Greg Jacobs (Primary Presenter/Author), Cornell University, gj93@cornell.edu;

Marisa Vale Cruz (Co-Presenter/Co-Author), Cornell University, mtv36@cornell.edu;

Selina Al-Nazzal (Co-Presenter/Co-Author), University of Windsor, alnazzas@uwindsor.ca;

Reid Swanson (Co-Presenter/Co-Author), Great Lakes Fishery Commission, rswanson@glfc.org;

Aaron Fisk (Co-Presenter/Co-Author), University of Windsor, afisk@uwindsor.ca;

Peter McIntyre (Co-Presenter/Co-Author), Cornell University, pbm3@cornell.edu;

16:00 - 16:15 | Freedom Ballroom E | CAN FRESHWATER MUSSELS FUNCTION AS A BEST MANAGEMENT PRACTICE TO PROVIDE WATER-QUALITY BENEFITS?

6/04/2024  |   16:00 - 16:15   |  Freedom Ballroom E

Can freshwater mussels function as a best management practice to provide water-quality benefits? The U.S. Geological Survey is conducting an intensive stream monitoring program of two restored small (< 1.3 mi2) urban-suburban streams in Reston, Virginia. In 2010, both stream channels were restored to stabilize the banks, preventing channel incision, mass wasting of the banks, and the attendant deleterious sediment effects. Restoration efforts have continued with the reintroduction of thousands of unionid mussels, deployed summer 2023. The monitoring program assesses the hydrology, water-quality, benthic macroinvertebrate communities, fish assemblages, and physical habitat throughout the two streams to evaluate changes over time. In collaboration with Virginia Tech, multiple multi-scale experiments are being performed to evaluate whether mussel introductions could be used as an effective BMP for nutrient and sediment reductions and if they provide other water-quality or ecological benefits.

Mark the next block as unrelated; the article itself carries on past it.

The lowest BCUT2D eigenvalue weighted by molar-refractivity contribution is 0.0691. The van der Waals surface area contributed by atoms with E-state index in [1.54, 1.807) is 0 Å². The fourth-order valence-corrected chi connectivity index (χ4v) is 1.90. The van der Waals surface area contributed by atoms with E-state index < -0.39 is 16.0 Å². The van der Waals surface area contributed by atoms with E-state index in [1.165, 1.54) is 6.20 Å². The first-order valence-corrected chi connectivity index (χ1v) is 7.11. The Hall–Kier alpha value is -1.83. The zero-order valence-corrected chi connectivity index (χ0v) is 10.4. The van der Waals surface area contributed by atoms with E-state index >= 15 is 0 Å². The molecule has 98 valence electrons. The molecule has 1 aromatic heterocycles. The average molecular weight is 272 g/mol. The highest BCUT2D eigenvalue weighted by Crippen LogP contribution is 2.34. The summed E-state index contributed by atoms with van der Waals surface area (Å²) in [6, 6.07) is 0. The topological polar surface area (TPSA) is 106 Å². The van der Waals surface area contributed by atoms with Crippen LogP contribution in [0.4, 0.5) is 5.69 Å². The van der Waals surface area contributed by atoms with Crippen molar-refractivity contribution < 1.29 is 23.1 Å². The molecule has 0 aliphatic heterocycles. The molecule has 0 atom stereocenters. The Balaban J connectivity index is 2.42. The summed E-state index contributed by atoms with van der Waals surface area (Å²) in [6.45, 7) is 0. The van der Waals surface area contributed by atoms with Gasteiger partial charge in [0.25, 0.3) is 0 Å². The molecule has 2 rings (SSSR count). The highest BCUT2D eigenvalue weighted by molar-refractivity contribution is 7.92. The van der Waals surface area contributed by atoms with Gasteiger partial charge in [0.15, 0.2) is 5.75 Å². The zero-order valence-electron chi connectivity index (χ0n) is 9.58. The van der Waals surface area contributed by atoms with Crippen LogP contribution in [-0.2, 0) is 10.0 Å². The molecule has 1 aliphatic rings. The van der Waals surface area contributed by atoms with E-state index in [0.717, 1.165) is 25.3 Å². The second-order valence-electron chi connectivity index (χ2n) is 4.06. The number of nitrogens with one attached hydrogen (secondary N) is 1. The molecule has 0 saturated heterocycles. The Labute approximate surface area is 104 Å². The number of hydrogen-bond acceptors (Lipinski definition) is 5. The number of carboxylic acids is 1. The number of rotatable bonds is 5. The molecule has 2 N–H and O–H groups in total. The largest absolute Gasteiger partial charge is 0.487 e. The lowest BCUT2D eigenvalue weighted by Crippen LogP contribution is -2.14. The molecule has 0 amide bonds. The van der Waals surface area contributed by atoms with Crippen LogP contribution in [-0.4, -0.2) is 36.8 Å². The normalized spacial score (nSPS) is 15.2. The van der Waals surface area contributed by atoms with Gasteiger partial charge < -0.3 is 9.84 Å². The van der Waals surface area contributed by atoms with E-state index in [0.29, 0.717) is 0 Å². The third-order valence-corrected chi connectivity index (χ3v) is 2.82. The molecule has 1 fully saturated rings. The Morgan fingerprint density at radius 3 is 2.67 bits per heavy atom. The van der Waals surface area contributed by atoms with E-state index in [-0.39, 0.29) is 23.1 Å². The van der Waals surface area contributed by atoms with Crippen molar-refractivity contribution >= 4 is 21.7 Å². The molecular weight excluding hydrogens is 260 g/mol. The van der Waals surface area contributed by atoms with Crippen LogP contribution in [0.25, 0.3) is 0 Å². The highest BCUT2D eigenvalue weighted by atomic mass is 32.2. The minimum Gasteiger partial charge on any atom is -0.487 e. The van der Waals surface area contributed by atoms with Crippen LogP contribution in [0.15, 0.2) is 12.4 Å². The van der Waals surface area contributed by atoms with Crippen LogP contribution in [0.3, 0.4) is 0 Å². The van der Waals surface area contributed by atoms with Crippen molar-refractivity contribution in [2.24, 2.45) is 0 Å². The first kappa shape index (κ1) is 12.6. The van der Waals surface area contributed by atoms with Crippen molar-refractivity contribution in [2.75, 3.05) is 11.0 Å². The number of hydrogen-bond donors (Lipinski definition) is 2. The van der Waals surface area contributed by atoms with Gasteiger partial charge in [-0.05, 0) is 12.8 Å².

Brendan Foster (Primary Presenter/Author), U.S. Geological Survey, bfoster@usgs.gov;

Sally Entrekin (Co-Presenter/Co-Author), Virginia Tech, sallye@vt.edu;

Jess Jones (Co-Presenter/Co-Author), U.S. Fish and Wildlife Service, Jess_Jones@fws.gov;